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led push button switch

Discussion in 'LEDs and Optoelectronics' started by jimbob, Jul 7, 2011.

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  1. jimbob

    jimbob

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    Jul 7, 2011
    Hi everyone,
    I've got an led push button switch that I want to light up when its on. There are 4 tags on the back 2 for the Led and 2 for the switch. I don't know much about electronics and I was hoping someone could help me.

    The only way I can think of wiring it is in the diagram but the switch is connected to some delicate circuitry and I don't want 3v going through that.

    The led takes 3v btw. Can anyone please help!!
     

    Attached Files:

  2. TBennettcc

    TBennettcc

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    Dec 4, 2010
    The LED diagram looks good to me. Can you give us more information on the "delicate circuitry"? Clear, detailed, up-close photographs of both sides and / or a schematic diagram would be a great start.

    Also, what is the function and purpose of the "delicate circuitry"?
     
  3. jimbob

    jimbob

    7
    0
    Jul 7, 2011
    Thanks for your reply.
    Basically I'm using these switches on a guitar along with a Fernandes Sustainer- the 'delicate circuitry'. This is already running off 9v but I don't want to blow something on the board by sending 3v from the switch led through it.
    Is there a simple way of isolating the led power from the rest of the circuit? As I say- I don't know much about electronics.

    Here is a photo of the board and the wiring diagram- I'm using 2 push button switches in place of the 3 way toggle... in theory.
     

    Attached Files:

  4. TBennettcc

    TBennettcc

    292
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    Dec 4, 2010
    Okay. The initial hookup circuit is wrong. I found this on the eBay page:

    So what you need to do is get a multimeter with the ability to read continuity. Check between all four contacts for continuity, and check, press the button, and check again.

    My guess would be that the two larger spaced contacts (on the 'bottom') will be the switch. If you test between these two, I'm guessing you should get alternate 'shorted' and 'open' readings on the multimeter each time you press the switch.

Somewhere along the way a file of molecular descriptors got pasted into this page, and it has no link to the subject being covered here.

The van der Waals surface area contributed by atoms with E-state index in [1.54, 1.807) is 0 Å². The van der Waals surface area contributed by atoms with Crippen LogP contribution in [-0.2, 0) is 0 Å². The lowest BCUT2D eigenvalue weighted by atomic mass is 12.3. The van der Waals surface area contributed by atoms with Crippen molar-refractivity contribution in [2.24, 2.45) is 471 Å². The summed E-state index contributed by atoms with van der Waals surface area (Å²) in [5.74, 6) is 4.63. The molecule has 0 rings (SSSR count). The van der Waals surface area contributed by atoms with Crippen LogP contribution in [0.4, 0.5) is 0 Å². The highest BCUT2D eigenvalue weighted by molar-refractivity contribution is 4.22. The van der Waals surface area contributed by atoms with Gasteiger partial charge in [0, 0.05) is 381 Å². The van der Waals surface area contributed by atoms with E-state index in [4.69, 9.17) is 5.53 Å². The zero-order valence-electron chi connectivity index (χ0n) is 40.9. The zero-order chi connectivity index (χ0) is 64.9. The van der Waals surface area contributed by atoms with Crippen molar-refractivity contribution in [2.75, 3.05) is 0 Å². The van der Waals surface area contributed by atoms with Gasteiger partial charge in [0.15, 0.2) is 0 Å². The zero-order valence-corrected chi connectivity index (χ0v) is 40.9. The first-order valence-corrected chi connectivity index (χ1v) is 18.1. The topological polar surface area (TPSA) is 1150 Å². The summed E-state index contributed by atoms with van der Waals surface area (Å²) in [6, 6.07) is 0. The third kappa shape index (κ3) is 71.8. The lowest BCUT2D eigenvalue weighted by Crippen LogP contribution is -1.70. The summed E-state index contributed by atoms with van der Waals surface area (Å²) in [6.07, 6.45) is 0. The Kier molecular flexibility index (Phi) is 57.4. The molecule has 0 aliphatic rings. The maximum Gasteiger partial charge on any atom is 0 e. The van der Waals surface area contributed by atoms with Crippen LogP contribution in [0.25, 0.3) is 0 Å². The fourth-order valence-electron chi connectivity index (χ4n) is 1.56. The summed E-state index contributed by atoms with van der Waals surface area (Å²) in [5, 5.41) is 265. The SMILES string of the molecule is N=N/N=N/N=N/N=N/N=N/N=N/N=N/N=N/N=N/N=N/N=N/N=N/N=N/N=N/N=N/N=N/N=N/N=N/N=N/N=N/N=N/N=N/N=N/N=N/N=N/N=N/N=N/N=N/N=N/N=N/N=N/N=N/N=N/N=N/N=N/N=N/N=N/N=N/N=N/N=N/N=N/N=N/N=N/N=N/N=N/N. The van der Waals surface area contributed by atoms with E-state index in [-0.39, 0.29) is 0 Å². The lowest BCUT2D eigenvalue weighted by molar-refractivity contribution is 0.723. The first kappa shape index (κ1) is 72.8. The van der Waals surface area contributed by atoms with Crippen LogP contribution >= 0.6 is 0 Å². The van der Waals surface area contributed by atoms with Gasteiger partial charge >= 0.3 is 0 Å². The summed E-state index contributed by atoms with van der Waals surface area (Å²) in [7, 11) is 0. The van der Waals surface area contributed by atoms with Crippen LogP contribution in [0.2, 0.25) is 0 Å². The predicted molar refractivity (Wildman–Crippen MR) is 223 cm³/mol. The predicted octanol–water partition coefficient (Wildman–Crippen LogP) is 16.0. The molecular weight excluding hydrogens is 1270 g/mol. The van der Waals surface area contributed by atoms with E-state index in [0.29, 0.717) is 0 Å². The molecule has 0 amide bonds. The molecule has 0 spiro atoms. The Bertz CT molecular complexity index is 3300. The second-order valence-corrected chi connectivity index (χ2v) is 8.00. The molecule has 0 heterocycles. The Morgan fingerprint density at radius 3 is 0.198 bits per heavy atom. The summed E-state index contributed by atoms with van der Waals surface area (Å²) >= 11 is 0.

If your multimeter also has a 'diode' test function, try the 'top' two contacts. They should conduct one way, but not the other.

    If this is the case, the connection you want to 'make' or 'break' should be wired to the 'bottom' two contacts, while power for the LED (separate from your other circuit) should be wired to the 'top' two contacts, NOTING POLARITY!

    The eBay listing doesn't specify a circuit diagram, or whether there is already a resistor in series with the LED to limit current. To be safe, when you apply power, I would test the LED with a 330 ohm resistor in series, if you want to run the LED off the 9V supply. A 1/4 watt resistor should be fine. (This is assuming this LED can handle a current of 20 mA).
     
  5. MagicMatt

    MagicMatt

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    Jun 15, 2011
    I have a similar guitar system on my electro-acoustic, though I'm using an internal reverb and a slightly different switch. On that, the LED in the switch is wired from one side of the switch contacts, through a 300ohm resistor, then through the LED, then to ground. There's a small capactor (can't read the value, sorry, but it looks like it may be a 0.1uF as it's a small bead type) across the LED (I have no idea what that's for).
     
  6. jimbob

    jimbob

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    Jul 7, 2011
    Okay, I've tried the contacts on the switch and like you said the bottom two are the actual switch and the top two are for the led. The problem is there is no switch operation on the led so if you just connect the power to the top two contacts the led is on all of the time, independent of the switch. The way I wired it does make the led switchable because its going through the lower breakable contacts. The problem with this is; I imagine the 3v is also going through the switch to the sustainer board.